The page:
Britain Revamps Copyright Laws, Will Allow 'Format Shifting'

Lora Bentley

Between YouTube's Copyright School and the recent agreement between the Motion Picture Association of America, the Recording Industry Association of America and various big-name Internet Service Providers regarding copyright protection practices, it's obvious that the fight against digital piracy is still alive in the U.S. The same is true in Britain, whose legislators are in the process of revamping the country's copyright laws.

 

One element of the changes to come may, at first glance, seem contradictory to the overarching goal. The New York Times reported this week that officials intend to legalize "format shifting" for personal use. In other words, it will no longer be illegal for Britons to rip the contents of a CD or DVD they have purchased in order to store or use them on other devices.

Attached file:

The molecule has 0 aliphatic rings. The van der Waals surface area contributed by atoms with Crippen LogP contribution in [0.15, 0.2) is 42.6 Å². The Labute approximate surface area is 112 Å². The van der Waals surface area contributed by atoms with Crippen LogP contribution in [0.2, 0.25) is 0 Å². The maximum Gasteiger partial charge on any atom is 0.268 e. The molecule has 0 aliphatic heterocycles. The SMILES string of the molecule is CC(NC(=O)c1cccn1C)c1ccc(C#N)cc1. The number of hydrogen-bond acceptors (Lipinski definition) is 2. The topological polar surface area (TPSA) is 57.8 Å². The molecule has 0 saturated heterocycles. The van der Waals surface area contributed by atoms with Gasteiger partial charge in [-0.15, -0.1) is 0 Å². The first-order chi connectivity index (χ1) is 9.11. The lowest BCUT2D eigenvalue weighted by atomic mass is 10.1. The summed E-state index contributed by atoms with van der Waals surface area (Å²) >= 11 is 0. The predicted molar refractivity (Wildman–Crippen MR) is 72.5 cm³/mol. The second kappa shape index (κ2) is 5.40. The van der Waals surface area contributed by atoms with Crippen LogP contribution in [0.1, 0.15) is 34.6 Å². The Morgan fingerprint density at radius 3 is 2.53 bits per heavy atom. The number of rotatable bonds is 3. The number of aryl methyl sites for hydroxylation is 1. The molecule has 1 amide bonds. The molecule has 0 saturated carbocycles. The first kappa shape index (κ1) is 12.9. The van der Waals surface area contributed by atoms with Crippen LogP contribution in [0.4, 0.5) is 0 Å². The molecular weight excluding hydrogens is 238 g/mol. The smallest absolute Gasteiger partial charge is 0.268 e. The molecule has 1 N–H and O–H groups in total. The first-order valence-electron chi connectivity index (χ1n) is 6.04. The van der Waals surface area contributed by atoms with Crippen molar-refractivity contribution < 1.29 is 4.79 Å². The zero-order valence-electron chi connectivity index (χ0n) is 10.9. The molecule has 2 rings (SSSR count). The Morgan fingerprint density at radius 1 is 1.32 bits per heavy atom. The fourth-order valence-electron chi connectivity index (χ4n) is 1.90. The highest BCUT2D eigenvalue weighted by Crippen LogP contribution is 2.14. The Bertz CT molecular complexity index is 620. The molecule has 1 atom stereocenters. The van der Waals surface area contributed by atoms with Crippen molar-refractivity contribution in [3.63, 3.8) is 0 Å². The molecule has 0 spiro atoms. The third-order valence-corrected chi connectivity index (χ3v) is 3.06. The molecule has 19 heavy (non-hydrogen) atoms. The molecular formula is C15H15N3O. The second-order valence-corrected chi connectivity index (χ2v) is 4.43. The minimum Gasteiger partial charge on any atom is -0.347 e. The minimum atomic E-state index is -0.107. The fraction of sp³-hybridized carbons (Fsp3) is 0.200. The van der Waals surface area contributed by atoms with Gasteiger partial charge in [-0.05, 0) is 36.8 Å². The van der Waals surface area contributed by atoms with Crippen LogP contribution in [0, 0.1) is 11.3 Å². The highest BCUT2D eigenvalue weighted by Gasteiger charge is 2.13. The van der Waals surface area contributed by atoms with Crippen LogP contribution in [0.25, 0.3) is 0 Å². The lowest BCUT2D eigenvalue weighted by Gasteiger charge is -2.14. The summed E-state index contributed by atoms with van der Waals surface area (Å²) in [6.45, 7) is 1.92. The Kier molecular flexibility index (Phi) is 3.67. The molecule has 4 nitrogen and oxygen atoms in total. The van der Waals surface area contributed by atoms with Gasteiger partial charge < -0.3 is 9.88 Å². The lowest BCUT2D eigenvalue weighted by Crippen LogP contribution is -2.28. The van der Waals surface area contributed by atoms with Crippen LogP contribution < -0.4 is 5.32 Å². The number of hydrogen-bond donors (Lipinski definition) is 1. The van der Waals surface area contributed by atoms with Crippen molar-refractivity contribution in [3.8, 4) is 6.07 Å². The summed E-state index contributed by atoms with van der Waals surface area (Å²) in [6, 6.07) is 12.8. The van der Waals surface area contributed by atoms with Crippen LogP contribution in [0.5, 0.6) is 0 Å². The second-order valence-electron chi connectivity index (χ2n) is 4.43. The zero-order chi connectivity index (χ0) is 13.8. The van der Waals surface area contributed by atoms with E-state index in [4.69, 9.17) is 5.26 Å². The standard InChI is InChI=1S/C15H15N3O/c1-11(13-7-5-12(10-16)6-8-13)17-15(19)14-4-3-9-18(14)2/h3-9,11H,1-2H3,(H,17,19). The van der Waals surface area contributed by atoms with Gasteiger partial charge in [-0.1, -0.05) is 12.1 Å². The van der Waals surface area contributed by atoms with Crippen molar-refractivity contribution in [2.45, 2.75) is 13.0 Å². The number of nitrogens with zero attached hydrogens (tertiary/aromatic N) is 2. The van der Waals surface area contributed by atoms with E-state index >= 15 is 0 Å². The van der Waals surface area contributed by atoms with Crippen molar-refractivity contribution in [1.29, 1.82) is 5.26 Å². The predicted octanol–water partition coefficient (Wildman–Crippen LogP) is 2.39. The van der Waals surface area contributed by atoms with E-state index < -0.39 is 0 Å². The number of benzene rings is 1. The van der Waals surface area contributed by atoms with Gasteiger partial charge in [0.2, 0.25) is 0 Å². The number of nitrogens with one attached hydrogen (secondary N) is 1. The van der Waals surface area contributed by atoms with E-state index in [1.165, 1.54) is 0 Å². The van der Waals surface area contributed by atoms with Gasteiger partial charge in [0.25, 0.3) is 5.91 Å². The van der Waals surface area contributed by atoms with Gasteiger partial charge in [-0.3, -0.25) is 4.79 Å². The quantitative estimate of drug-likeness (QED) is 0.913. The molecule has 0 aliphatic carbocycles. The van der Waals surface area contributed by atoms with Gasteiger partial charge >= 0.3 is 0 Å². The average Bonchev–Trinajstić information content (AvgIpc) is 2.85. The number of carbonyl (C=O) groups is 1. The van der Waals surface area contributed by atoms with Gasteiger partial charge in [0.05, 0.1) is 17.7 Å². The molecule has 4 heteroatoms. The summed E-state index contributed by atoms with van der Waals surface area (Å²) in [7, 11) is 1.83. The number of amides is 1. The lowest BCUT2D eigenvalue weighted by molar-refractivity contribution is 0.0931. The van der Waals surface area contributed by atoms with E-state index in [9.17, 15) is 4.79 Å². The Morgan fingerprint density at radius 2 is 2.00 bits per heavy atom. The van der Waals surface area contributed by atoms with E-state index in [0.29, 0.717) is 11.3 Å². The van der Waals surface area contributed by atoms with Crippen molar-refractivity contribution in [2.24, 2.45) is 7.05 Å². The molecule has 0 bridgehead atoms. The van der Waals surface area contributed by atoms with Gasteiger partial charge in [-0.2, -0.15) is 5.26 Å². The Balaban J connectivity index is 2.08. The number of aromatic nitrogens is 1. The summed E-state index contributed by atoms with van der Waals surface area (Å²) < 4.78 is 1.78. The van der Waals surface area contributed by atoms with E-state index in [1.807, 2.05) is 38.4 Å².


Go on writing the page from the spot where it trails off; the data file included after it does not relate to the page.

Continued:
But as DLA Piper intellectual property attorney Simon Levine told the NYT, that particular concession was made to facilitate implementation and enforcement of other changes. He said:

If you just tell people, "You can't copy this CD that you bought, for personal use," they're never going to respect you when you tell them it's wrong to copy for others.

On the flip side, though, they do plan to introduce a system under which individual file-sharers who are serial offenders could temporarily lose their Internet access. A proposed fast-track system to block websites known to host infringing material has been tabled for now, but is still a possibility down the road. Despite a recent court decision in which an ISP was ordered to block links to a site that was aware it was hosting infringing material, critics of the site-blocking proposal are wary that it would impede free speech.



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